The ceaseless U.S. propaganda campaign that has relentlessly smeared Russia and particularly Vladimir Putin ever since he granted asylum to former government contractor turned NSA whistleblower Edward Snowden and then derailed the big push for a war on Syria scored big time on Saturday. The 2014 edition of the U.S. Olympic men's hockey team beat their Russian counterparts, setting off a wave of raw nationalist fervor and conjuring up memories of the late Cold War era.
One of the greatest propaganda triumphs of the latter part of the 20th Century was when the 1980 men's Olympic team defied all odds and beat the big red machine at Lake Placid, NY in what was proclaimed as the "Miracle on Ice" sending a reeling nation into jubilation and pride and creating a cottage industry. In their typical unstuck in time, lacking historical context and politically motivated fashion, the state-corporate media seized on the win -- the final result cemented in one of those ridiculous bush league shootouts that the National Hockey League has adopted to market the sport domestically -- to poke a star spangled middle finger into Putin's eye.
It was a tight, hard-fought game played before a raucous crowd at the Bolshoi Ice Dome that included the Russian leader himself in which the U.S. squad benefited hugely from a disallowed goal late in the third period that led to the shootout. St. Louis Blues forward T.J. Oshie then scored four times in the shootout for the final 3-2 tally. Being a hockey fan, there are two things that I despise with one being poor officiating and two being those ridiculous shootouts, how better to wreck a good game than ending it in a silly skills contest? In the NHL playoffs there is a thing called overtime and the teams play until one actually wins in an honest fashion. The disallowed Russian goal was one of the former, the net was kicked off of its moorings by U.S. goalie Jonathan Quick of the Los Angeles Kings. The problem is not that the net was moved (a look at the video shows that it clearly was) but that it went unnoticed by anyone until Quick himself pointed it out after he was beaten for the likely winning goal. As in all sports contests, fans tend to go off over lousy officiating, a Russian politician's tweet was grabbed and featured in the Washington Post under "Russian Politician Smells a Rat" another drive-by press shooting.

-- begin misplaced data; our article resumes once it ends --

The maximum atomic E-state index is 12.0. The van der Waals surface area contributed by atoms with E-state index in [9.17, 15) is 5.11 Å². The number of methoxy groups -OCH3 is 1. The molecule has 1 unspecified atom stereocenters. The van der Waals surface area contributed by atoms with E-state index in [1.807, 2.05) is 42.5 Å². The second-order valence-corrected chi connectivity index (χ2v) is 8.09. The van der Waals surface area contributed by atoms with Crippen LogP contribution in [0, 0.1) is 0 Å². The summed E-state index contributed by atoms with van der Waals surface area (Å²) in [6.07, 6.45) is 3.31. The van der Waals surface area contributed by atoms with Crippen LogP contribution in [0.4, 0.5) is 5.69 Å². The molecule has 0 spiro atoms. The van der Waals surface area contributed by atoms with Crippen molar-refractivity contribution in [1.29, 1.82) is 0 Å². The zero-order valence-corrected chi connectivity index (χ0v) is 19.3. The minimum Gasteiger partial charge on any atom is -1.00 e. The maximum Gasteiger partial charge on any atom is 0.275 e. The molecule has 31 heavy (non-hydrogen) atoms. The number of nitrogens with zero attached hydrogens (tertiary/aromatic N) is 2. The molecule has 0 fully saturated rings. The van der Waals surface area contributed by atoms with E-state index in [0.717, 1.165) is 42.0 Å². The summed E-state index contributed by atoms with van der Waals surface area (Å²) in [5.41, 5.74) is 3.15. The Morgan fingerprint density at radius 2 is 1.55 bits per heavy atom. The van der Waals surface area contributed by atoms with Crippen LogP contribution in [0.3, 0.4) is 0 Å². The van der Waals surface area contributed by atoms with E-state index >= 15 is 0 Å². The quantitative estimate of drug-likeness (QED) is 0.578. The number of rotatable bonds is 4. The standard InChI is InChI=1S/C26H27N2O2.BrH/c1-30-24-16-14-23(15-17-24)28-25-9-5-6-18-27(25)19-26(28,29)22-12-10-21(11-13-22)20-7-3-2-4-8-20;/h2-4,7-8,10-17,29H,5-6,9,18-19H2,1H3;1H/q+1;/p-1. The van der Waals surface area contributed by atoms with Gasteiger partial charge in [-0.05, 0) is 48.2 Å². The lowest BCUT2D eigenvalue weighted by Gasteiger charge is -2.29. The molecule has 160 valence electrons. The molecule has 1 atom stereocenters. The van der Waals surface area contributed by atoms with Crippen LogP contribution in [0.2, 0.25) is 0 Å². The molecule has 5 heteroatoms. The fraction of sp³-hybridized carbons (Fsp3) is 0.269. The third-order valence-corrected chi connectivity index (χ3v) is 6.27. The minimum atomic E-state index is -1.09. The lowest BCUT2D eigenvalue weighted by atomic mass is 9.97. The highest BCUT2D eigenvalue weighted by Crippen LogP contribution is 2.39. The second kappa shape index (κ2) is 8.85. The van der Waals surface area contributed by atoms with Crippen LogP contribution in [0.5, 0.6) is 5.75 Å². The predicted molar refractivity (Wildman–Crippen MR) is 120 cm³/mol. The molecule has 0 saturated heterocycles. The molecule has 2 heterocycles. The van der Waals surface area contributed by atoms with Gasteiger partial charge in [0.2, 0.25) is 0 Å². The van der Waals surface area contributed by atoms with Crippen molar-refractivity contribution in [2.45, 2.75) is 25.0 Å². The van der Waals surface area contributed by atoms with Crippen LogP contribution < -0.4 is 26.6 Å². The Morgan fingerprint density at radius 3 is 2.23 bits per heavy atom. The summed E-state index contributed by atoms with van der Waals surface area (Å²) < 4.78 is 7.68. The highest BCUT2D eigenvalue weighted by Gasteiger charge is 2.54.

The post-game results were predictable. The comparisons to the 1980 team and the "Miracle on Ice" were used early and often despite the fact that none of the current members of the U.S. team had even been born yet when Mike Eruzione punched his squad's ticket with destiny. That there is no comparison whatsoever between the teams, in 1980 there were no professional athletes, unlike now when every member plays in the NHL which takes a nearly three-week mid-season hiatus for the Olympics.
The Russian team at that time was an awesome global powerhouse while the U.S. bunch was a scrappy, well-coached collection of amateurs with plenty of heart. It was a historic sports upset that was well deserving of the adoration for a tremendous achievement. It's just hard to get too revved over a collection of highly paid mercenaries who will be back on their own teams come next week. None of this matters though to the pathetic excuse for a media. One of the more nauseating pieces comes from Sports Illustrated:
"On the first day of the rest of his life, T. J. Oshie, shootout god, had gained some 50,000 Twitter followers and at least one nickname:
"'Now he can talk about his (goals) for the next 30 years,' defenseman Ryan Suter said of Oshie, a comment that also served as a sly dig at the man who scored the game winner in the 1980 Miracle against the Soviet Union and has been dining out on it ever since. 'We've been giving (T.J.) a hard time in the room. I even told my Dad that. (Bob Suter played on the 1980 Olympic team.) He said that maybe now we can talk about something else for a while.'